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Analysis of skeletal characteristics of flat feet using three-dimensional foot scanner and digital footprint

Abstract

Background

Flat feet increase the risk of knee osteoarthritis and contribute to frailty, which may lead to worse life prognoses. The influence of the foot skeletal structure on flat feet is not yet entirely understood. Footprints are often used to evaluate feet. However, footprint-based measurements do not reflect the underlying structures of feet and are easily confounded by soft tissue. Three-dimensional evaluation of the foot shape can reveal the characteristics of flat feet. Therefore, foot shape evaluations have garnered increasing research interest. This study aimed to determine the correlation between the three-dimensional (3D) features of the foot and the measurement results of footprint and to predict the evaluation results of flat feet from the footprint based on the 3D features. Finally, the three-dimensional characteristics of flat feet, which cannot be revealed by footprint, were determined.

Methods

A total of 403 individuals (40–89 years) participated in this study. The proposed system was developed to identify seven skeletal features that were expected to be associated with flat feet. The loads on the soles of the feet were measured in a static standing position and with a digital footprint device. Specifically, two footprint indices were calculated: the Chippaux–Smirak index (CSI) and the Staheli index (SI). In the analysis, comparisons between male and female measurement variables were performed using the Student’s t test. The relationships between the 3D foot features and footprint index parameters were determined by employing the Pearson correlation coefficient. Multiple linear regression was utilized to identify 3D foot features that were strongly associated with the CSI and SI. Foot features identified as significant in the multivariate regression analysis were compared based on a one-way analysis of variance (ANOVA) with Tukey’s post hoc test.

Results

The CSI and SI were highly correlated with the instep height (IH) and navicular height (NH) of the 3D foot scanning system and were also derived from multiple regression analysis. In addition to the NH and IH, the indicators of the forefoot, transverse arch width, and transverse arch height were considered. In the flat foot group with CSI values above 62.7%, NH was 13.5% (p < 0.001) for males and 14.9% (p = 0.01) for females, and the axis of the bone distance was 5.3% (p = 0.05) for males and 4.9% (p = 0.10) for females. In particular, for CSI values above 62.7% and NH values below 13%, the axis of the bone distance was large and the foot skeleton was deformed.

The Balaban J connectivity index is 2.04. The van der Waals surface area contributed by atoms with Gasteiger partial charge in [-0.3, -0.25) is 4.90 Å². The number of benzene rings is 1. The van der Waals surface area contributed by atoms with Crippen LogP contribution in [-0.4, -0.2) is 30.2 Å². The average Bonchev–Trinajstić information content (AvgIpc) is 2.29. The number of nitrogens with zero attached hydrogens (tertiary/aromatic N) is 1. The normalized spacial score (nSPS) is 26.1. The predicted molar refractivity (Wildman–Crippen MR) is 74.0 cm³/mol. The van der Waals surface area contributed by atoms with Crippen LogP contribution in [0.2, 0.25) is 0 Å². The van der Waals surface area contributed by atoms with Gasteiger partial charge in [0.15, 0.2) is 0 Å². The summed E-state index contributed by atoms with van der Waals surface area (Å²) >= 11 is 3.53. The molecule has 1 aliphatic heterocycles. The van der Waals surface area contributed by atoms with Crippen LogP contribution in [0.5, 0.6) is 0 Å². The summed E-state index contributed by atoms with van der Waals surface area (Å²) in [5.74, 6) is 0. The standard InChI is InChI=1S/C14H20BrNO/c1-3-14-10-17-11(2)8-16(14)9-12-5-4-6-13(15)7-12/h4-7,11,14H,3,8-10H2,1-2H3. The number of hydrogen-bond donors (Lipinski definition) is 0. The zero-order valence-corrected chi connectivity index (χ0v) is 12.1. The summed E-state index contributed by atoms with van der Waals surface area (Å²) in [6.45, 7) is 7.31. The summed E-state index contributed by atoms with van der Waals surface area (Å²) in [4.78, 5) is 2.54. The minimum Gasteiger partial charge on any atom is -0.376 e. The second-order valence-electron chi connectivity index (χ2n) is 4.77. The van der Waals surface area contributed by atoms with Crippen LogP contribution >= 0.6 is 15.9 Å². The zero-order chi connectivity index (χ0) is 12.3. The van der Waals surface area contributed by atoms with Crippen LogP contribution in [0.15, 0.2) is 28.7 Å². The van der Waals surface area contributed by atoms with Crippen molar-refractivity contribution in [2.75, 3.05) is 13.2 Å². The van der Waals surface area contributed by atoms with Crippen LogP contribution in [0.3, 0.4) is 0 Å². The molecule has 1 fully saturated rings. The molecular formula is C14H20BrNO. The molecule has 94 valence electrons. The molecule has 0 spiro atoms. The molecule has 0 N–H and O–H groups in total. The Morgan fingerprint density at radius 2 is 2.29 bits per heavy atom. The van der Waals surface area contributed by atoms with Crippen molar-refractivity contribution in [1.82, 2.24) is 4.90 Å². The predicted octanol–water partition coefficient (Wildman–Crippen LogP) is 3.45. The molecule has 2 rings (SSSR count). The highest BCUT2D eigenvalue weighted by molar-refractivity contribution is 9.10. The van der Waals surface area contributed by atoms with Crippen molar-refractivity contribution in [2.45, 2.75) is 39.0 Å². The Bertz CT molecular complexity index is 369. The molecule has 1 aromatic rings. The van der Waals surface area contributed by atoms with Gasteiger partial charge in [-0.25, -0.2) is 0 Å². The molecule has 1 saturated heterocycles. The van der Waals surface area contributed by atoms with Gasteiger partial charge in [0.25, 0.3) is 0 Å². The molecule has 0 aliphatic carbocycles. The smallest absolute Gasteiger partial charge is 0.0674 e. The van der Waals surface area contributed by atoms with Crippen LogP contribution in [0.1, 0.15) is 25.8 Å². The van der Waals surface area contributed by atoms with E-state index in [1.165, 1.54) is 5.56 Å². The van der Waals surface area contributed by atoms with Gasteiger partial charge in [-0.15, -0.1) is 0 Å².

Conclusions

Decreased navicular bone height could be evaluated with the 3D foot scanning system even when flat feet were not detected from the footprint. The results indicate that the use of quantitative indices for 3D foot measurements is important when evaluating the flattening of the foot.

Trial registration number UMIN000037694.

Name of the registry: University Hospital Medical Information Network Registry.

Date of registration: August 15, 2019.

Introduction

Flat feet increase the risk of knee osteoarthritis and contribute to frailty [1, 2], which may lead to worse life prognoses. Flatfoot is related to a lack of foot arch support and insufficient flexibility of the plantar ligaments and tendons [3, 4] and the collapse in the medial arch of the foot [5]. It reduces the ability to absorb the impact on the foot while walking or running and can increase the risk of foot injury and lead to plantar fasciitis, metatarsal pain, knee pain, lower back pain, hindfoot deformity such as osteoarthritis of the subtalar and Chopart joints because of the high impact forces [6,7,8]. Therefore, there is increasing interest in foot shape evaluations for flat feet [9, 10].

For diagnosing flatfoot, it is important to consider the following factors: the degree of severity of subjective symptoms; physical findings obtained during the clinical examination; analysis of the obtained footprint; and diagnostic imaging studies, which may include weightbearing radiographs, bone scans, computed tomography, and magnetic resonance imaging [3]. To determine the degree of deformity, a set of radiological parameters is used to measure the specific angles obtained by standard dorsoplantar and lateral radiographs of the weightbearing feet. The procedure of determining these angles is often difficult and expeditious, and it depends on a quality of X-ray and skill of the observer [11].